Failure to comply with an enforcement notice may result in a Penalty Infringement Notice of 20 Penalty Units** for an individual and 100 Penalty Units** for a corporation and/or prosecution.
** One Penalty Unit is $133.45 since the 1 July 2019.
Unused pools (preventing health concerns)
If you are not going to use the swimming pool anymore but you do not want to permanently get rid of it, or you are not going to use it for an extended period (e.g. during winter or a long trip away), there are two options available:
1. Keep the filtration and chlorination devices running as normal, so that:
- The pool water will not go stagnant and encourage mosquito breeding;
- Organic matter such as tree leaves that may have fallen into the pool does not have a chance to accumulate, decompose and cause a smell; and
- Algae will not grow, decompose and cause a smell.
2. Take one or more of the following measures:
- Keep the water in the pool covered or treated with kerosene, other suitable oil, or other suitable substance
- Keep the water stocked with mosquito-larvae-destroying fish
- Completely draw off or empty all water from the pool and allow the interior to dry, or thoroughly scrub all parts of the interior of the pool after emptying, at least once in every seven days. Please note that in time, a drawn-off pool may crack or even collapse. Please consult a pool construction/maintenance consultant for advice prior to draining.
Decommissioning a pool
Pool safety legislation provides an opportunity for pool owners to decommission (or remove) a swimming pool or spa from their private property, as an alternative to complying with pool safety standards. Please see our Decommissioning of Pools (PDF 155 KB) fact sheet for more information. The fact sheet includes a form that can be used to notify Council once the pool has been decommissioned.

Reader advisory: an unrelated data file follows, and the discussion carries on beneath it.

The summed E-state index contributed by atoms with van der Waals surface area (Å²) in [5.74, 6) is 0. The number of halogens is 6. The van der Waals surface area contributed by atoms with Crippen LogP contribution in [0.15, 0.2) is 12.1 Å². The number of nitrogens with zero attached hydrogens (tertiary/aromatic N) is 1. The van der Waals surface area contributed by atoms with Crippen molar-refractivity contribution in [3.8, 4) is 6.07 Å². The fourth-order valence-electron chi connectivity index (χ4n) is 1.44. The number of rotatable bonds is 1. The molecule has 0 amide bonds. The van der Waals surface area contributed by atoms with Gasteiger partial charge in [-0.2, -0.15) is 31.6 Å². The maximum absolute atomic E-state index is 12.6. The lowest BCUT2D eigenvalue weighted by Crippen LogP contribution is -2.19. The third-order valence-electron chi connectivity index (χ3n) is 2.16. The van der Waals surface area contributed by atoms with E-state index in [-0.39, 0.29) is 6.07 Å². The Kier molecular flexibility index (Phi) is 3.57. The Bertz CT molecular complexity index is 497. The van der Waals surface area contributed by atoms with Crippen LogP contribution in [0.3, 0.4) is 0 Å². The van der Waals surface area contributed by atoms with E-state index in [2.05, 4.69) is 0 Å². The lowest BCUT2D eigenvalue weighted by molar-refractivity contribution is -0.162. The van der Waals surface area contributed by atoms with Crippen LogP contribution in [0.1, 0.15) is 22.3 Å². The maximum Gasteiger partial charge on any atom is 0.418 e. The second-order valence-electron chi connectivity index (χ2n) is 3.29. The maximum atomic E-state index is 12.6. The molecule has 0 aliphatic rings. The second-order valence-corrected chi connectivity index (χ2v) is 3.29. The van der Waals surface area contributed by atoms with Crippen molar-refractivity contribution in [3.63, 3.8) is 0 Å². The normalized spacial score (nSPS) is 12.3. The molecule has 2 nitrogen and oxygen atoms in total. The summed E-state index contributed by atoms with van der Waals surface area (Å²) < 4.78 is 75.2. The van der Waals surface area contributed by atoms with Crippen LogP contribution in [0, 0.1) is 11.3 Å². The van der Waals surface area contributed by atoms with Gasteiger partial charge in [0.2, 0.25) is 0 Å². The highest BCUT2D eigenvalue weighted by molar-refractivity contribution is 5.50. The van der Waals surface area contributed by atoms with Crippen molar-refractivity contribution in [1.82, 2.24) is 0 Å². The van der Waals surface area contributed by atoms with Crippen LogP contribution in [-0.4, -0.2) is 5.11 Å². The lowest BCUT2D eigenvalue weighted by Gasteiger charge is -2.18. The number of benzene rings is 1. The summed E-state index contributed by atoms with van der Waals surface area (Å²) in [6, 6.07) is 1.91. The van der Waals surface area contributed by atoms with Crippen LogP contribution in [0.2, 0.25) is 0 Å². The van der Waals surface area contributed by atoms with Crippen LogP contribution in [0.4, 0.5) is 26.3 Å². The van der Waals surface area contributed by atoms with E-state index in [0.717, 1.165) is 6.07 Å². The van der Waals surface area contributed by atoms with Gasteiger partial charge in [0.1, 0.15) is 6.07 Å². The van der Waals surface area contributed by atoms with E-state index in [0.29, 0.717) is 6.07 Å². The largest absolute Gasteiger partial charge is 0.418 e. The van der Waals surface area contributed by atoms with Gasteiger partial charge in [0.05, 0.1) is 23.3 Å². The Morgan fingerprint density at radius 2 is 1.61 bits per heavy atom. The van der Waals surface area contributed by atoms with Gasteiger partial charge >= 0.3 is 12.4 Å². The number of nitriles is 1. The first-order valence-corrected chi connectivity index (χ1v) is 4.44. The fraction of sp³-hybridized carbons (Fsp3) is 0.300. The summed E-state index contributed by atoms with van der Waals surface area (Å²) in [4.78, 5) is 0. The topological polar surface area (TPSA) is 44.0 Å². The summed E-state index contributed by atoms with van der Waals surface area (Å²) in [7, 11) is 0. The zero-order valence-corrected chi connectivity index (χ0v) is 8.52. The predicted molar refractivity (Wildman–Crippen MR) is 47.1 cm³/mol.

Responsibilities of the local government
Logan City Council has no current local laws regarding pool safety, however as the local government authority in the City of Logan, Council has the following responsibilities (from the Queensland Government):
- Mandatory inspection after a pool immersion incident notice from Queensland Health was received, concerning a young child under the age of five.
- Mandatory inspection after a written pool safety complaint notice in regards to pool safety was received.
- Mandatory inspection after a notice from the QBCC.
- An information request is made from the QBCC in regards to the 3 above points and connected conducted actions.
- Four yearly pool safety advisory notifications to pool owners. This information can be provided with rates notices or as a separate flyer. The aim is to provide pool owners who have no pool safety certificate for at least four years, but the pool is on the pool safety register, with pool safety information.
- Assist with records for the pool safety register, which is a public register of all registered pools. Pool owners can add or remove their pools after contacting the QBCC.